STOMP -- 5 things I learned about teamwork while watching people beat the hell out of trash cans and brooms
I took my 8 year old son to see STOMP while they were in Asheville.
It is very difficult to classify the show STOMP. It could be put under the heading of theater, dance, music or performance art.
STOMP is performed in theaters, but it is not a play, musical, or opera. It is not theater in the traditional sense of the word. There is no speech, dialogue or plot. However, it does have two characteristics of traditional theater: mime and characterization.
STOMP will make you laugh. It's a fun show filled with rhythm and percussion of all sorts.
The show in Asheville was 1 hour 45 minutes long and NON STOP (no intermission). My son was on the edge of his seat the entire time - - fully engaged. The packed audience gave a long standing ovation at the end.
As I'm watching I'm thinking - - "This is an amazing demonstration of teamwork!"
The top 5 things I learned about teamwork at STOMP:
1. Teamwork takes lots of practice (if you want to play big).
Watch the video clips below and you'll see the cast members of STOMP performing just a couple of the many amazing routines we witnessed in person. It took the cast members hours and hours of practice to get to this level of proficiency. They practice before hitting the road for the STOMP tour and they practice during the tour. Having worked with and observed many a team, I can say with confidence that most teams (business teams) practice VERY little if ever. Why do we do this to ourselves? We would never expect to step on the stage in front of a packed theater unless we practiced with intensity and focus and for many days. And yet, we expect the teams we manage to run well without practicing team skills. What I'm talking about here is TRAINING and DEVELOPMENT.
2. Teamwork requires pacing.
The video clips I've provided below give a sample of the high energy nature of the show. However, the performers aren't always exerting an extreme level of energy during the show. Because the show is non-stop (no intermission) the performers must pace themselves. There are segments when the routine requires an extreme level of physical output and there are routines that require standing and shaking match boxes. The ebb and flow of the show allows the performers to pace themselves. Do you pace yourself? Does your team pace itself? When I worked for the YMCA the average "senior director" lasted only 2 years on the job because most burned out. I met a long-time CEO who worked for the YMCA who spoke at a conference and his message was "pace yourself". He admitted he wasn't good at pacing himself and had been divorced three times. Each of his wives told him (pleaded with him) to remember his family and relationships outside of work. If you can't pace yourself then you won't make it.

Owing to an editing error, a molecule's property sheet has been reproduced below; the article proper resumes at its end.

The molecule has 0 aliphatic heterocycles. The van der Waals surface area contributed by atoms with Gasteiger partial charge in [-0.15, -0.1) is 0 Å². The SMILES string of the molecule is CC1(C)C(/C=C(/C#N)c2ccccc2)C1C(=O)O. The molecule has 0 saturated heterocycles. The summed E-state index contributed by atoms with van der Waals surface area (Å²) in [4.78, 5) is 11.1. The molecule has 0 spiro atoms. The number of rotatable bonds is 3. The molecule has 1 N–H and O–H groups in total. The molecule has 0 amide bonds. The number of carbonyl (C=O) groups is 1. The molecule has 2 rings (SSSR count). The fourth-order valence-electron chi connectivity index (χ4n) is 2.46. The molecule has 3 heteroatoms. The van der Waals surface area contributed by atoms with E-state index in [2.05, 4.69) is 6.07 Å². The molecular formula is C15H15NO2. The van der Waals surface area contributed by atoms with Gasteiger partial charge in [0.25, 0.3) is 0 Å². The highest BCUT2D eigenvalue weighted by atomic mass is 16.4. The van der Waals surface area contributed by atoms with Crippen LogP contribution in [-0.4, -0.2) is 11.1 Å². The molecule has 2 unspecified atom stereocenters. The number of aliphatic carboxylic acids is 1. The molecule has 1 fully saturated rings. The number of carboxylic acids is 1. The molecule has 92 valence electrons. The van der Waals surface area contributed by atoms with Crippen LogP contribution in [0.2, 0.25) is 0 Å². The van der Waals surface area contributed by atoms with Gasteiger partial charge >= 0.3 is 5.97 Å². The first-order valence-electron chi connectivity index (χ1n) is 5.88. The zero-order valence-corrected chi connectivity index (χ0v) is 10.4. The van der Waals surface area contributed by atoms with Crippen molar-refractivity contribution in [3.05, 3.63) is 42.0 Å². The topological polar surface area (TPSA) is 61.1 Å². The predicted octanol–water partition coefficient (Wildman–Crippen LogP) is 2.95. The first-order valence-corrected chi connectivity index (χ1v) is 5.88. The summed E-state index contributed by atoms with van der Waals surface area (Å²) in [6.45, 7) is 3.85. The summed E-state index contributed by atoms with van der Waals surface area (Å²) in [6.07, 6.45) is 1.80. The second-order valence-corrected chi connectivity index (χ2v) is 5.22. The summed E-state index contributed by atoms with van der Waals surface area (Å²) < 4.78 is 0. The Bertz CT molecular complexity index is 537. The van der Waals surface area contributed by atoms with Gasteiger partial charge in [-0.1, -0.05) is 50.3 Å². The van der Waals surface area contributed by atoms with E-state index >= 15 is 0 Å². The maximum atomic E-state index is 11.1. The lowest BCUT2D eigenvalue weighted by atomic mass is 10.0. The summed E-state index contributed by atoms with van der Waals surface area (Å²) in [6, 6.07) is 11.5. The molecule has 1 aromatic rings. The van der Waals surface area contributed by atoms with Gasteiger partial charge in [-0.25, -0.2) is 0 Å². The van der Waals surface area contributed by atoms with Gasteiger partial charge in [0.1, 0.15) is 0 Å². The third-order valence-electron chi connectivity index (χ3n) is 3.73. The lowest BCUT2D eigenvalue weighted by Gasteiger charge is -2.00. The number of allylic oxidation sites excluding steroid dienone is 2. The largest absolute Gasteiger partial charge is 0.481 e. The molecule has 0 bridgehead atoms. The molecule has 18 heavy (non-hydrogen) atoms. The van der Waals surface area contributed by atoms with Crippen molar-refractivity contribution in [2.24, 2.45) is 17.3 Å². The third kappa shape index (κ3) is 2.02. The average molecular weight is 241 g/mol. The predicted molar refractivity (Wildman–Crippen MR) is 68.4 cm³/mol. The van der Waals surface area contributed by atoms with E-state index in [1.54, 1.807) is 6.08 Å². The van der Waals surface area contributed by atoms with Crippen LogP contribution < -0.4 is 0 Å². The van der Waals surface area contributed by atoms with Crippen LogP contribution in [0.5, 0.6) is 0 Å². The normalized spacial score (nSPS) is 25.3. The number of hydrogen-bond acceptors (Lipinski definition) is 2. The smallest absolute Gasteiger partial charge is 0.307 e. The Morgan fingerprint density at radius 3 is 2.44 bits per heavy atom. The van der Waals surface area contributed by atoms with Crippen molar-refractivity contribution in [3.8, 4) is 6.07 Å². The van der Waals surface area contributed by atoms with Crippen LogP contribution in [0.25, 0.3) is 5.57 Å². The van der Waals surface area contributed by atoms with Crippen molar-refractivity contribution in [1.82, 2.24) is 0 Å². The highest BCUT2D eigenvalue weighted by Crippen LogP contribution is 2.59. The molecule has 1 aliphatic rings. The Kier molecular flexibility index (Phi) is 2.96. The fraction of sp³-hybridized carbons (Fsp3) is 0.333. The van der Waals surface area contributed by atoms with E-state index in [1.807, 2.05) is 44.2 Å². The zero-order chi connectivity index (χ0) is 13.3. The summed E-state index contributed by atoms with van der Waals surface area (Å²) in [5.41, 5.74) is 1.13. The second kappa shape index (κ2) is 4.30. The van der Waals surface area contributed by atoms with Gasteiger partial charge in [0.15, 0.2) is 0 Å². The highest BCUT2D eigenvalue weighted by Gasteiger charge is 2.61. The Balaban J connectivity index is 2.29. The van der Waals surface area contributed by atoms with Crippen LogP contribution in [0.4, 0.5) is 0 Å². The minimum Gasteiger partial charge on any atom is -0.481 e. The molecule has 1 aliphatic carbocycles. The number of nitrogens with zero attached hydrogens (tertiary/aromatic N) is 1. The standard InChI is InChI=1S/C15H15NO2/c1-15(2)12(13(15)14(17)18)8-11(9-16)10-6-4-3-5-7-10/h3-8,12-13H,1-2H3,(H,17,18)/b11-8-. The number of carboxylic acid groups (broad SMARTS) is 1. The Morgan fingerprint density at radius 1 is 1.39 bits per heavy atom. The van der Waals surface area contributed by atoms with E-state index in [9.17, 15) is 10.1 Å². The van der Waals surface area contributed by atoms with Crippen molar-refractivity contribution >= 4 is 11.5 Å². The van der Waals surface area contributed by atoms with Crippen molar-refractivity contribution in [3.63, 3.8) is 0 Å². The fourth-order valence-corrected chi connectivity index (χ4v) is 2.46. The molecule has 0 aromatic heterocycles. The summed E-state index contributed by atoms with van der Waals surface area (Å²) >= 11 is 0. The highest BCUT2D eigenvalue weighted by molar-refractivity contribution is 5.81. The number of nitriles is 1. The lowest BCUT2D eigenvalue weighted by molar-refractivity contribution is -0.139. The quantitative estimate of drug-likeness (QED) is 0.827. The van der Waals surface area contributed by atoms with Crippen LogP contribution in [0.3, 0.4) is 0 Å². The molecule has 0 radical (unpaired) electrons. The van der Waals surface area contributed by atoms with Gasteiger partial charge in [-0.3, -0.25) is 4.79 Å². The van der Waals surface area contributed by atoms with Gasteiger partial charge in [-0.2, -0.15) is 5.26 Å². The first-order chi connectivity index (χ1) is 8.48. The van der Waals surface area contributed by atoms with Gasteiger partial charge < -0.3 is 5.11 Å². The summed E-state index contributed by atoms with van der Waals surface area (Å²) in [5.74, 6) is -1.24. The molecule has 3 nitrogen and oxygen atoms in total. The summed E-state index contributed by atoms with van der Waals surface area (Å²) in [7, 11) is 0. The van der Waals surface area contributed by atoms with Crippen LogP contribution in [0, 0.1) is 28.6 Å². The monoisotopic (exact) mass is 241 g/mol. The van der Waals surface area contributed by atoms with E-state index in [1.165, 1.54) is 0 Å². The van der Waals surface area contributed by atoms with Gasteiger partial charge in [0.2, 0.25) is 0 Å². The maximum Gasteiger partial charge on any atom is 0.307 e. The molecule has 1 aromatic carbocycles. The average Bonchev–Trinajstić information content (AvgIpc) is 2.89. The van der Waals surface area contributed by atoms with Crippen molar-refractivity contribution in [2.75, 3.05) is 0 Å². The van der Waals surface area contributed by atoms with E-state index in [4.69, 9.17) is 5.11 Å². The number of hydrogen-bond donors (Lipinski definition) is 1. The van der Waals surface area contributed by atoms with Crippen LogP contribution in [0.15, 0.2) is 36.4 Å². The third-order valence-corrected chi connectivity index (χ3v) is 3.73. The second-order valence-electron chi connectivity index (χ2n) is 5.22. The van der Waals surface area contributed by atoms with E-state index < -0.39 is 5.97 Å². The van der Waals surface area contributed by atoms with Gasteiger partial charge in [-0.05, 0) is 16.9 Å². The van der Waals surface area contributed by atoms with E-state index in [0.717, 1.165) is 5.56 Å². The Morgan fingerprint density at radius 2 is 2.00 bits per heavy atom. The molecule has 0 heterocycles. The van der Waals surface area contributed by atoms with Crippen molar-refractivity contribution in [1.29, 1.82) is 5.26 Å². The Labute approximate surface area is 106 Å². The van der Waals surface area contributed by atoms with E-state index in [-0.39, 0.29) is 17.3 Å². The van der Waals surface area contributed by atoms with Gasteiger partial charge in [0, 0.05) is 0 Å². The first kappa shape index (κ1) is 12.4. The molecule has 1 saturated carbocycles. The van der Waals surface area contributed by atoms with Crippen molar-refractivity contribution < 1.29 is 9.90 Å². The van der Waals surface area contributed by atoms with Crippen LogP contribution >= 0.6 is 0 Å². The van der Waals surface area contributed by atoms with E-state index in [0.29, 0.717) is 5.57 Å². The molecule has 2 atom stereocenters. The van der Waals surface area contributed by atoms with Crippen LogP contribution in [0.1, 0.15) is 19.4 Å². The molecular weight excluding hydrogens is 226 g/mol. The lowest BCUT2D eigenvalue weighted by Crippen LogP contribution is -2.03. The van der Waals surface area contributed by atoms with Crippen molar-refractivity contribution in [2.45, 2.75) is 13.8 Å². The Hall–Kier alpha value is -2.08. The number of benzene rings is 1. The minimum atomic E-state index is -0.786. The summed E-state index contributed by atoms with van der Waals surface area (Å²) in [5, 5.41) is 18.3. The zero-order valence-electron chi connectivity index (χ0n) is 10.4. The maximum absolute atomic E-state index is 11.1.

3. When everyone is fully committed you can risk more.
I saw an interview with the STOMP cast members and they were asked about the seemingly dangerous nature of some of the routines. Yes, they said, people can get hurt but they know everyone is fully committed and that makes it easier to trust and thus, risk more. When things move slow (this show doesn't) it's easier to get buy with low trust. But have you been reading the headlines at Google News? We don't live in a slow moving world anymore. Slow = out of business. If you even want to step on the field of play you better be ready for speed. The number one ingredient of speed is TRUST. Have you read (and applied) the lessons from Stephen M.R. Covey's book "The Speed of Trust"?
4. The audience LOVES to watch a high functioning team succeed.
Watching STOMP is totally engaging. People love to see a group of people in sync. It reminds us of what we're all capable of. STOMP wouldn't be nearly as enjoyable if the show was made up of a series of solo performances. The power of the show comes from the fact that it's a TEAM of people working together in perfect harmony. Why do the performers receive standing ovations in city after city? Because they give it all up for the audience and we know it. But giving your all for the audience is not enough. It's the fact that all the performers working together as one unit produce a breathtaking show that makes you smile from ear to ear. If your customers saw the inner workings of your team (business/organization) would it make people smile from ear to ear?
5. The resources we need are all around us.
During the show the performers used a wide variety of every-day items as percussion instruments - - brooms, trash cans, buckets, match boxes, sand, pipes, newspapers, etc. Can you imagine how these artists view the world? Everything is an instrument to them! Opportunities to create music are everywhere! Now apply this same lesson to your team (business/organization). Do you see opportunities everywhere? If you don't, it's not because they don't exist, it's because you can't see them (yet).
I've embeded a video clip below and here are a couple of links to other great routines: